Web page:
Chattering excitedly, the cast of The Dining Room at Workshop Theatre fills the room with energy as they await the start of rehearsal.
“Alright everyone, let’s get started.”
The cast immediately focuses, and Act I begins.
“And the dining room! You can see how these rooms were designed to catch the morning light.”
The Dining Room is a play by A. R. Gurney which features 18 vignettes set in various dining rooms, and the problems each family may face in theirs.
In director Daniel Gainey’s upcoming production, there is a cast of six actors (Ruth Glowacki, Samantha Elkins, Emily Padgett, George Dinsmore, Hans Boeschen, and Lee Williams) who portray all the characters, young or old.
“If I win the lottery, I’d form an acting troupe with this group and be a happy man. I look at them, and can’t help but smile that six intelligent and talented people trust me enough to risk themselves and their craft for my vision. It’s humbling, and they are so brilliant,” Gainey remarks.
Not only does having the cast play a multitude of characters of different ages showcase each actor’s versatility as a performer, but it also gives a sense of timelessness to the play; it shows that we all carry the issues we face throughout our lives.
“Nostalgia is a vicious plague or an effective sedative, depending on where you fall in history,” Gainey says. “Gurney is poking at a lot of nostalgic icons or scenarios, as if to make us diagnose ourselves. Are we holding on to our pasts because our futures are empty, or are we living in a past dream to avoid a current nightmare? What are we really missing, and is it worth the energy we spend to pass it to the next generation? Those questions are relevant everywhere and at all times, I think.”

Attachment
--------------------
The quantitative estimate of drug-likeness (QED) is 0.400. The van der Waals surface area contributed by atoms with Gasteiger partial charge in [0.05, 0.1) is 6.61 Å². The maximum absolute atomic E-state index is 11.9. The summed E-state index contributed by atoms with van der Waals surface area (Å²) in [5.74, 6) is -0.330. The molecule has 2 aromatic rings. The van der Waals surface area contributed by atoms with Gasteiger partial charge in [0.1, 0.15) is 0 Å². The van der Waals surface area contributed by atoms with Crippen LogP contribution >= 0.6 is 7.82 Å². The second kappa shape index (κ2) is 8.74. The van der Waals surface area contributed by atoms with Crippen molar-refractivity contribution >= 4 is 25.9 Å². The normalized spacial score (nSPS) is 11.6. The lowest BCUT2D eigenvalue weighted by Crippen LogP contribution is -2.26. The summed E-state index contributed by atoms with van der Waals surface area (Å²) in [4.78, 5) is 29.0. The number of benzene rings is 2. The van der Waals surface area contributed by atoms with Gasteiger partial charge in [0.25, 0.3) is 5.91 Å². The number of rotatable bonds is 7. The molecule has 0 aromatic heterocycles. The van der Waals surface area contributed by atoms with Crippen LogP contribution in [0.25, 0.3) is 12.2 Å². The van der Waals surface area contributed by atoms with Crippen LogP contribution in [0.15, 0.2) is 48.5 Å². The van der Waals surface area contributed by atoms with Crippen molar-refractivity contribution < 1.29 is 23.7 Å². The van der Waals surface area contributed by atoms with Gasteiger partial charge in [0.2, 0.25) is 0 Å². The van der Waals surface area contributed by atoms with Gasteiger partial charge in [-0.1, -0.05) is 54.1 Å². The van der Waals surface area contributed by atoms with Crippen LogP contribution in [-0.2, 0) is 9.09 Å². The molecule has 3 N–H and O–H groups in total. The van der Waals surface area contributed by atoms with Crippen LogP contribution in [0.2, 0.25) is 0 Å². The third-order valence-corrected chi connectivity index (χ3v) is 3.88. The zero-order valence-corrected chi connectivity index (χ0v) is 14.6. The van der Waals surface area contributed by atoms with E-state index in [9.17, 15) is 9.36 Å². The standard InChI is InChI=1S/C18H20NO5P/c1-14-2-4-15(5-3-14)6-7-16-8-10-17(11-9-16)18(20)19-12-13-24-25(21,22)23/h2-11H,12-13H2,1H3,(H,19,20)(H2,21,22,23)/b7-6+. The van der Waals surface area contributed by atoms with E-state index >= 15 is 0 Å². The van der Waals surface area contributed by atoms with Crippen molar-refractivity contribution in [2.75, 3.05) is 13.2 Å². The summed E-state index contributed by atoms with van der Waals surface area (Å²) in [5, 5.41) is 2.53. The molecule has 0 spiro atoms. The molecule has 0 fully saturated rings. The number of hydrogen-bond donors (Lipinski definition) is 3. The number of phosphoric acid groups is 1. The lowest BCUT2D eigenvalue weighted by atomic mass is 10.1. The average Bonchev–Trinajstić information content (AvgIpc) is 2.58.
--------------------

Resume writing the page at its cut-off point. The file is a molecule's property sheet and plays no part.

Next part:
This generational difference plays a major part in the production. Each scene is set in a different time with people of differing ages trying desperately to understand each other.
“That’s your generation, Dad.”
“That’s every generation.”
“It’s not mine.”
“Every generation has to make an effort.”
Although new generations may bring change, people often still hold on to what they know, and hold on to the past.
“When you walk in a room, but forget why you went there – that pull, that path that leads you to that spot over and over again – like the pause in a seeming ridiculous, heavy handed run-on sentence – that feeling is what this show is all about,” Gainey says.
Gainey’s direction of the cast and minimalist use of props and costumes draws the audience in to what the story is really about: a sense of home.
The Dining Room connects, whether it is the room or the play. But I didn’t want this to be a love letter to a room that is disappearing in many new home constructions,” Gainey says. “For me, it’s the characters. I feel like I’ve known the people before–or even be related to them–and sometimes, I think I am these characters. When a play can do that, you have to dig into it.”
The Dining Room runs at 701 Whaley’s Market Space from November 6-9. Thursday through Sunday performances are at 8 p.m. with additional matinees on Saturday and Sunday at 3 p.m. Go to workshop.palmettoticketing.com, or call (803) 799-6551 to reserve your tickets now.
~ Haley Sprankle